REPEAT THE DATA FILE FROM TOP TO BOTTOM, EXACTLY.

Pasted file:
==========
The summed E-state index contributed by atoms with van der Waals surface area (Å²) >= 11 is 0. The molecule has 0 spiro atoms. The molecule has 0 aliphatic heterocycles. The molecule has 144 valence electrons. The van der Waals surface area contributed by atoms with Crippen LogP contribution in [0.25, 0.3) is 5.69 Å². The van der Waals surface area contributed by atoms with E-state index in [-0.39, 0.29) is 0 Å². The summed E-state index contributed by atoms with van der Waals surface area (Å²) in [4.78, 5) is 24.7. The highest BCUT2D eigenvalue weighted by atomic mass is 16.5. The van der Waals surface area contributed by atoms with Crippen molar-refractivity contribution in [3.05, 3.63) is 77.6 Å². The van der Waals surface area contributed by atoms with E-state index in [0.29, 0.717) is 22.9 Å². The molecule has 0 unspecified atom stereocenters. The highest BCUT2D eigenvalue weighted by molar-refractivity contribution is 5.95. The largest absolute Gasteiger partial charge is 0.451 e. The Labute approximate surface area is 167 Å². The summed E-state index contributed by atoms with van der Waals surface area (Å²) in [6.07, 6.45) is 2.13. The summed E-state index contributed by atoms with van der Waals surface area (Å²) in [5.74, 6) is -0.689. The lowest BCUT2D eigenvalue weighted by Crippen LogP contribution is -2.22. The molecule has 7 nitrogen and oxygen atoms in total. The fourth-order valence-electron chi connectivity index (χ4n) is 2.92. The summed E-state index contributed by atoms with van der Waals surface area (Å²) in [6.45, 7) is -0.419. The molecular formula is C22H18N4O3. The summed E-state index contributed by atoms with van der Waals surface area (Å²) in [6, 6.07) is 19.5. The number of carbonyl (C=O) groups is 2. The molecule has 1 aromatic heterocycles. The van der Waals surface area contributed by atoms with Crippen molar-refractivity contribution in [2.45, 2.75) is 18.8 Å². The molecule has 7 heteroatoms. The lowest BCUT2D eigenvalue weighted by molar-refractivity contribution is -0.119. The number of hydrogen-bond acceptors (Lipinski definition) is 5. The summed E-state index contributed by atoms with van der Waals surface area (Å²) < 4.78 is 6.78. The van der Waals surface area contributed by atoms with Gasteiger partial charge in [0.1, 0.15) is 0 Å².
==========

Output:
The summed E-state index contributed by atoms with van der Waals surface area (Å²) >= 11 is 0. The molecule has 0 spiro atoms. The molecule has 0 aliphatic heterocycles. The molecule has 144 valence electrons. The van der Waals surface area contributed by atoms with Crippen LogP contribution in [0.25, 0.3) is 5.69 Å². The van der Waals surface area contributed by atoms with E-state index in [-0.39, 0.29) is 0 Å². The summed E-state index contributed by atoms with van der Waals surface area (Å²) in [4.78, 5) is 24.7. The highest BCUT2D eigenvalue weighted by atomic mass is 16.5. The van der Waals surface area contributed by atoms with Crippen molar-refractivity contribution in [3.05, 3.63) is 77.6 Å². The van der Waals surface area contributed by atoms with E-state index in [0.29, 0.717) is 22.9 Å². The molecule has 0 unspecified atom stereocenters. The highest BCUT2D eigenvalue weighted by molar-refractivity contribution is 5.95. The largest absolute Gasteiger partial charge is 0.451 e. The Labute approximate surface area is 167 Å². The summed E-state index contributed by atoms with van der Waals surface area (Å²) in [6.07, 6.45) is 2.13. The summed E-state index contributed by atoms with van der Waals surface area (Å²) in [5.74, 6) is -0.689. The lowest BCUT2D eigenvalue weighted by Crippen LogP contribution is -2.22. The molecule has 7 nitrogen and oxygen atoms in total. The fourth-order valence-electron chi connectivity index (χ4n) is 2.92. The summed E-state index contributed by atoms with van der Waals surface area (Å²) in [6.45, 7) is -0.419. The molecular formula is C22H18N4O3. The summed E-state index contributed by atoms with van der Waals surface area (Å²) in [6, 6.07) is 19.5. The number of carbonyl (C=O) groups is 2. The molecule has 1 aromatic heterocycles. The van der Waals surface area contributed by atoms with Crippen molar-refractivity contribution in [2.45, 2.75) is 18.8 Å². The molecule has 7 heteroatoms. The lowest BCUT2D eigenvalue weighted by molar-refractivity contribution is -0.119. The number of hydrogen-bond acceptors (Lipinski definition) is 5. The summed E-state index contributed by atoms with van der Waals surface area (Å²) < 4.78 is 6.78. The van der Waals surface area contributed by atoms with Gasteiger partial charge in [0.1, 0.15) is 0 Å².